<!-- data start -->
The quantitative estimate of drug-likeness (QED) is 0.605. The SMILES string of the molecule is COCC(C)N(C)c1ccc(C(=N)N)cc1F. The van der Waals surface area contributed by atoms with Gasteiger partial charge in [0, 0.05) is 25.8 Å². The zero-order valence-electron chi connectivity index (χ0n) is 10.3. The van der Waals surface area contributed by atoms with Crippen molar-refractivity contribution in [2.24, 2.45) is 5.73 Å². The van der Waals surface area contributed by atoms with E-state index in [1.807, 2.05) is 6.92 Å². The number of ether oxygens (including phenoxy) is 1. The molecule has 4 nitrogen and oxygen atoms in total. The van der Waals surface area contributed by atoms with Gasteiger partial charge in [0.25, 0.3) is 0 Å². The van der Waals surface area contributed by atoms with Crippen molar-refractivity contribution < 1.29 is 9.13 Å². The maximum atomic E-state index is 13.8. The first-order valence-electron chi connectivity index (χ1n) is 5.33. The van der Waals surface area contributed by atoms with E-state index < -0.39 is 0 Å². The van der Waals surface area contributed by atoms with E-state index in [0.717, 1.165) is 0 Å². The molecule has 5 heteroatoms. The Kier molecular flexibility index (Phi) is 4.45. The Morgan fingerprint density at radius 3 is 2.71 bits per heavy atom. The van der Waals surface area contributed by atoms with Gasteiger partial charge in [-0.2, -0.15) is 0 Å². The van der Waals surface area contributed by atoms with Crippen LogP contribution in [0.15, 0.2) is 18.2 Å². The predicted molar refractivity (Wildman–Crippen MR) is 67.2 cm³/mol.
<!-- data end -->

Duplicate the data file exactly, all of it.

The quantitative estimate of drug-likeness (QED) is 0.605. The SMILES string of the molecule is COCC(C)N(C)c1ccc(C(=N)N)cc1F. The van der Waals surface area contributed by atoms with Gasteiger partial charge in [0, 0.05) is 25.8 Å². The zero-order valence-electron chi connectivity index (χ0n) is 10.3. The van der Waals surface area contributed by atoms with Crippen molar-refractivity contribution in [2.24, 2.45) is 5.73 Å². The van der Waals surface area contributed by atoms with E-state index in [1.807, 2.05) is 6.92 Å². The number of ether oxygens (including phenoxy) is 1. The molecule has 4 nitrogen and oxygen atoms in total. The van der Waals surface area contributed by atoms with Gasteiger partial charge in [0.25, 0.3) is 0 Å². The van der Waals surface area contributed by atoms with Crippen molar-refractivity contribution < 1.29 is 9.13 Å². The maximum atomic E-state index is 13.8. The first-order valence-electron chi connectivity index (χ1n) is 5.33. The van der Waals surface area contributed by atoms with E-state index < -0.39 is 0 Å². The van der Waals surface area contributed by atoms with E-state index in [0.717, 1.165) is 0 Å². The molecule has 5 heteroatoms. The Kier molecular flexibility index (Phi) is 4.45. The Morgan fingerprint density at radius 3 is 2.71 bits per heavy atom. The van der Waals surface area contributed by atoms with Gasteiger partial charge in [-0.2, -0.15) is 0 Å². The van der Waals surface area contributed by atoms with Crippen LogP contribution in [0.15, 0.2) is 18.2 Å². The predicted molar refractivity (Wildman–Crippen MR) is 67.2 cm³/mol.